February 22, 2010
NIH grant funds study on stem cells from ALS patients
A two-year $3.7 million stimulus grant from the National Institutes of Health will allow Johns Hopkins neurologist and lead researcher Jeffrey Rothstein to expand on his long-standing research into the nerve- and muscle-wasting disease amyotrophic lateral sclerosis, or ALS.
Using stem cells developed in a laboratory from skin cell samples taken from 20 ALS patients and five control subjects, Rothstein and his colleagues will study the biology and chemistry involved in the development and progression of the disease and will test drugs to intervene in the process. When the two-year program is completed, the cells generated will be available nationwide to other researchers.
“We believe that the ability to work with the two types of cells most relevant for ALS, developed directly from ALS patients, will give us a tremendous boost toward understanding more about this disease,” said Rothstein, a professor of neurology and neuroscience and director of the Robert Packard Center for ALS Research at Johns Hopkins. “Importantly, this will serve as a scientifically rich national resource for human ALS cell lines.”
ALS, also known as Lou Gehrig’s disease, is characterized by a gradual loss of muscle strength and coordination. The disease is fatal, with only about 20 percent of patients living more than five years beyond diagnosis.
The funding for the Johns Hopkins work comes from an NIH Grand Opportunities grant, part of the American Recovery and Reinvestment Act of 2009. According to the NIH, the grants in this program “provide investigators and institutions with the opportunity to engage in new avenues of research with a high likelihood of significant impact on growth and investment in biomedical or behavioral research and development, public health and health care delivery.”
“This program will provide the first national tissue resource of real human ALS cells that could be used in projects ranging from understanding the disease to the discovery of new effective therapies,” Rothstein said. “By having a centralized, highly characterized tissue resource, we can help catalyze research on this disease nationally, and advance therapeutics.”
The award will be shared with three other laboratories, one at Harvard University and two at Columbia University. The project will create at least three new jobs in the labs at Johns Hopkins, as well as multiple jobs at the collaborating sites, Rothstein said.
The Johns Hopkins team will collaborate with San Francisco–based biopharmaceutical company iPierian, which specializes in working with the novel stem cells to be used in this project. The stem cells, known as induced pluripotent stem, or iPS cells, can develop into cells that populate many organs but are derived from non-stem cells. The scientists plan to grow iPS cells from ALS patients’ skin, then steer them to develop into motor neurons and astrocytes, the two types of nerve cells that are affected in ALS.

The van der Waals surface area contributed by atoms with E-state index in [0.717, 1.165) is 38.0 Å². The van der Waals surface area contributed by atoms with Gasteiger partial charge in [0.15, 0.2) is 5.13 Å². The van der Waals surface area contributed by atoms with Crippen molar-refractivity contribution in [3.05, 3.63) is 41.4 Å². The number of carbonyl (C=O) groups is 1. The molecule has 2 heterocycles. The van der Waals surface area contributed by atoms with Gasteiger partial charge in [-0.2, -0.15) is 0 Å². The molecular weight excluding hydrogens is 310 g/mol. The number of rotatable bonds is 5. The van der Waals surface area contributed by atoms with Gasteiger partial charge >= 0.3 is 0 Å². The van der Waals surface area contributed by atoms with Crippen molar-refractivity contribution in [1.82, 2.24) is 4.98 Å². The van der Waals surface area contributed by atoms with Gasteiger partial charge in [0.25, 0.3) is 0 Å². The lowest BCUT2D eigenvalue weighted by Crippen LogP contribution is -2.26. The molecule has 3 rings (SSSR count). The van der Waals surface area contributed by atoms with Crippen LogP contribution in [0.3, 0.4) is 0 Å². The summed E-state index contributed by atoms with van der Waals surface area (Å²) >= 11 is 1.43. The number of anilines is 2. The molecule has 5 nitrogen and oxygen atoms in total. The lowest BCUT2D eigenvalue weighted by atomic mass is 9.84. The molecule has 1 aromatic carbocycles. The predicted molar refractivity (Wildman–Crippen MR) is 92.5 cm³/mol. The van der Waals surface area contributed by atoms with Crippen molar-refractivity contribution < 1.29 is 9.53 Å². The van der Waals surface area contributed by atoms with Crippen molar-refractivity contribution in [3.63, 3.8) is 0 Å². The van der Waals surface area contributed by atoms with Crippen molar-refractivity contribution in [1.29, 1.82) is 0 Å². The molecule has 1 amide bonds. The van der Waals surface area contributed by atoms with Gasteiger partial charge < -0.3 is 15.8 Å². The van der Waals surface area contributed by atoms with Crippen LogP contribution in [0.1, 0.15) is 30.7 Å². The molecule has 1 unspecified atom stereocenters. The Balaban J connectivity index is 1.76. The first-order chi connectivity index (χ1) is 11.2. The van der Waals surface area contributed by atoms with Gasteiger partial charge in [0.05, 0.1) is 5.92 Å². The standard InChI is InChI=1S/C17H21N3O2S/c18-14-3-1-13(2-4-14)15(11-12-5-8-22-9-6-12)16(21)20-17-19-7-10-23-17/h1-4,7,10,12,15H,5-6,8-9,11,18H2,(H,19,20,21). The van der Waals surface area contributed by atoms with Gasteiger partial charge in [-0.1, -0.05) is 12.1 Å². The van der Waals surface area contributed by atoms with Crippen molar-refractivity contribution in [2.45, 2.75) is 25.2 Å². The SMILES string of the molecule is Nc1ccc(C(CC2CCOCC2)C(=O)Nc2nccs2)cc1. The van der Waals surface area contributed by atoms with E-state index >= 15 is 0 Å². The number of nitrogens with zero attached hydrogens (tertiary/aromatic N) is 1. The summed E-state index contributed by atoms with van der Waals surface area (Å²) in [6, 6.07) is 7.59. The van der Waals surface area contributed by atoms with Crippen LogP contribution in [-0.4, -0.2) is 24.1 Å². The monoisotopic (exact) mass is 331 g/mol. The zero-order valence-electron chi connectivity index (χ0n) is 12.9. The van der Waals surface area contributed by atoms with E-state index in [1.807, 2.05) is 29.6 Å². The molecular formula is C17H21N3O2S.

Previous studies of ALS have been hindered by the fact that researchers can’t use patients’ actual neurons in studies. By generating iPS cells, Rothstein and his colleagues hope to open up new avenues for research and discovery.
Rothstein will be working with Johns Hopkins School of Medicine colleagues Nicholas Maragakis, an associate professor of neurology, and Dwight Bergles, an associate professor of neuroscience, who will be analyzing the iPS cells for functional properties so the team will know when they have succeeded in making an astrocyte before providing the cells as a national resource.
Rothstein’s investigation is among the more than 340 stimulus-funded research grants and supplements totaling more than $160.3 million that Johns Hopkins has garnered since Congress passed the American Recovery and Reinvestment Act of 2009 (informally known by the acronym ARRA), bestowing the National Institutes of Health and the National Science Foundation with $12.4 billion in extra money to underwrite research grants by September 2010. The stimulus package—which provided $550 billion in new spending, including the above grants—is part of the federal government’s attempt to bring back a stumbling economy by distributing dollars for transportation projects, infrastructure building, the development of new energy sources and job creation, and financing research that will benefit humankind.
Johns Hopkins scientists have submitted about 1,300 proposals for stimulus-funded investigations, ranging from strategies to help recovering addicts stay sober and the role that certain proteins play in the development of muscular dystrophy to mouse studies seeking to understand how men and women differ in their response to the influenza virus.
To date, 112 jobs have been created at Johns Hopkins through ARRA funding.